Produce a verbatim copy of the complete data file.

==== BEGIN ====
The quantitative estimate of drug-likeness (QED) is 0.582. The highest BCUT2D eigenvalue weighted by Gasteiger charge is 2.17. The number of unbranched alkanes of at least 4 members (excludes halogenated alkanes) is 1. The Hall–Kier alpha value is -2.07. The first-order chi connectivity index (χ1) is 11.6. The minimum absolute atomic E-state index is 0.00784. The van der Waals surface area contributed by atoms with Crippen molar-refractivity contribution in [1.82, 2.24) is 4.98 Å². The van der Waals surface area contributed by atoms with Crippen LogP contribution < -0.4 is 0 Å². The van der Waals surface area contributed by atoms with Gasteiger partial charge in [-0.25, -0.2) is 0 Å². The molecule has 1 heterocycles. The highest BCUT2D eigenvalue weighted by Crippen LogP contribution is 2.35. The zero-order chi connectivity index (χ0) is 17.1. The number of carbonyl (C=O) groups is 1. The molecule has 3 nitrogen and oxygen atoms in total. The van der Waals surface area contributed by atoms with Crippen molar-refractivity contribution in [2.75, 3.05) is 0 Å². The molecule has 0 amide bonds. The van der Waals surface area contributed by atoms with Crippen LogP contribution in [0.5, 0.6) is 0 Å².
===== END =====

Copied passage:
The quantitative estimate of drug-likeness (QED) is 0.582. The highest BCUT2D eigenvalue weighted by Gasteiger charge is 2.17. The number of unbranched alkanes of at least 4 members (excludes halogenated alkanes) is 1. The Hall–Kier alpha value is -2.07. The first-order chi connectivity index (χ1) is 11.6. The minimum absolute atomic E-state index is 0.00784. The van der Waals surface area contributed by atoms with Crippen molar-refractivity contribution in [1.82, 2.24) is 4.98 Å². The van der Waals surface area contributed by atoms with Crippen LogP contribution < -0.4 is 0 Å². The van der Waals surface area contributed by atoms with Gasteiger partial charge in [-0.25, -0.2) is 0 Å². The molecule has 1 heterocycles. The highest BCUT2D eigenvalue weighted by Crippen LogP contribution is 2.35. The zero-order chi connectivity index (χ0) is 17.1. The number of carbonyl (C=O) groups is 1. The molecule has 3 nitrogen and oxygen atoms in total. The van der Waals surface area contributed by atoms with Crippen molar-refractivity contribution in [2.75, 3.05) is 0 Å². The molecule has 0 amide bonds. The van der Waals surface area contributed by atoms with Crippen LogP contribution in [0.5, 0.6) is 0 Å².